The pattern Paul puts forth, then, is one that both the Corinthian church and every other church should follow. Just as Paul proclaimed this gospel to them, they should be a people who proclaim this message to others. There are two specific verbs that are important to note from the text. Looking first at the beginning of verse three, Paul says, “For I delivered to you…”
So, notice that this is not a message Paul invented. This is a message that was authored by God. Paul is simply being faithful to convey it accurately. Therefore, delivering is a matter of stewardship. This, too, is the job of the church. The church has not been called to be innovative. We have simply been called to be faithful. So how do we do that?
Well, that leads us back to Paul’s reminder in verse 1: “Now I would remind you, brothers, of the gospel I preached to you.” This is a word that means “to herald” specifically good news. It is also the origin of our English word, “evangelize.”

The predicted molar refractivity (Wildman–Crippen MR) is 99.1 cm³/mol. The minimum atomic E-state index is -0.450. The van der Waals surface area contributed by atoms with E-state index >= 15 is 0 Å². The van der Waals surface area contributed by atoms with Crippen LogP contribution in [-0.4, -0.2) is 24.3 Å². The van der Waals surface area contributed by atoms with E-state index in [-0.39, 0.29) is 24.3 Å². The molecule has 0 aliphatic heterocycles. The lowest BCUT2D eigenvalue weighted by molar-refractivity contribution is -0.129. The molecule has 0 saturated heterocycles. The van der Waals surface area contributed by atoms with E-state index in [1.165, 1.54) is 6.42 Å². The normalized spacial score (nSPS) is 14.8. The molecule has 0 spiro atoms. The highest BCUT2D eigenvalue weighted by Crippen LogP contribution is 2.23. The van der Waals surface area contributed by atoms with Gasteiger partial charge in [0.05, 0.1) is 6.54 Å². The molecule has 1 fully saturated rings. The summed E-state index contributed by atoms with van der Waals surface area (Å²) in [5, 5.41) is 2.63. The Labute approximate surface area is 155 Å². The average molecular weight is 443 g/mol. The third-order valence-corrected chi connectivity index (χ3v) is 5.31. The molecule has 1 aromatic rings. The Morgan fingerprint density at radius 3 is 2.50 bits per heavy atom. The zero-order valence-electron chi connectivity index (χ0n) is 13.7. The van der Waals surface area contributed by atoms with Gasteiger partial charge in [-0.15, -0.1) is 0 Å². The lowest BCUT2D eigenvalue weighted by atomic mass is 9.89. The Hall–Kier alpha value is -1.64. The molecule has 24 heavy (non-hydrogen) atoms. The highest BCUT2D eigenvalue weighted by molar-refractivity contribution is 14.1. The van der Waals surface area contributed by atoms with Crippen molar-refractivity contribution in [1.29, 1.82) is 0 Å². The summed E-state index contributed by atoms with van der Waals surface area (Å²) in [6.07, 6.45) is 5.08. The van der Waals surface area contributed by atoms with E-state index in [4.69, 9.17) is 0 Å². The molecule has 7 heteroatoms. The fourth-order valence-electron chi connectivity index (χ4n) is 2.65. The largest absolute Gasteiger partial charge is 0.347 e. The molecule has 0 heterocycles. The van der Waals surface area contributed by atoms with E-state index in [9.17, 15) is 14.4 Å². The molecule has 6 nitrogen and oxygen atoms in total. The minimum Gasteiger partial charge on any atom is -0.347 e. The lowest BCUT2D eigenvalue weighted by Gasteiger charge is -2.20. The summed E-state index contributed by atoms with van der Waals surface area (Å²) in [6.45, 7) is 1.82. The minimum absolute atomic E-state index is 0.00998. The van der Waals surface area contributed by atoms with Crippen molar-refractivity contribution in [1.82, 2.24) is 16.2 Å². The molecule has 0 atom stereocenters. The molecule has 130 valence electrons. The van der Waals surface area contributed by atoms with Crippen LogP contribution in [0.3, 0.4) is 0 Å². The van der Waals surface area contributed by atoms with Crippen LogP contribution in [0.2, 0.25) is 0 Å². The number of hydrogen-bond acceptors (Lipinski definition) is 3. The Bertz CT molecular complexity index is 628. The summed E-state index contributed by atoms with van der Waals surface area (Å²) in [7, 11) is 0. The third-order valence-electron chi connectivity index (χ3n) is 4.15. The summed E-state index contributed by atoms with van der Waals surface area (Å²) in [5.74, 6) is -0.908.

Thus, the role of preaching is like that of the medieval town crier. Before the days of newspapers or modern media, it was the job of the town crier to stand up among the citizens of the town square and proclaim the news given to him by the king. It was the town crier’s job to deliver the news of victorious military battles, royal decrees, and the like.
Illumination—I Do Not Think it Means What You Think it MeansBy Scott Aniol — 7 months ago
Praise be to God for his Spirit’s supernatural work of illumination in our hearts. Without it, we would not be able to accept the things of the Spirit of God, we would not recognize them as the truthful, authoritative revelation of God that they are, and we would not willingly submit ourselves to them.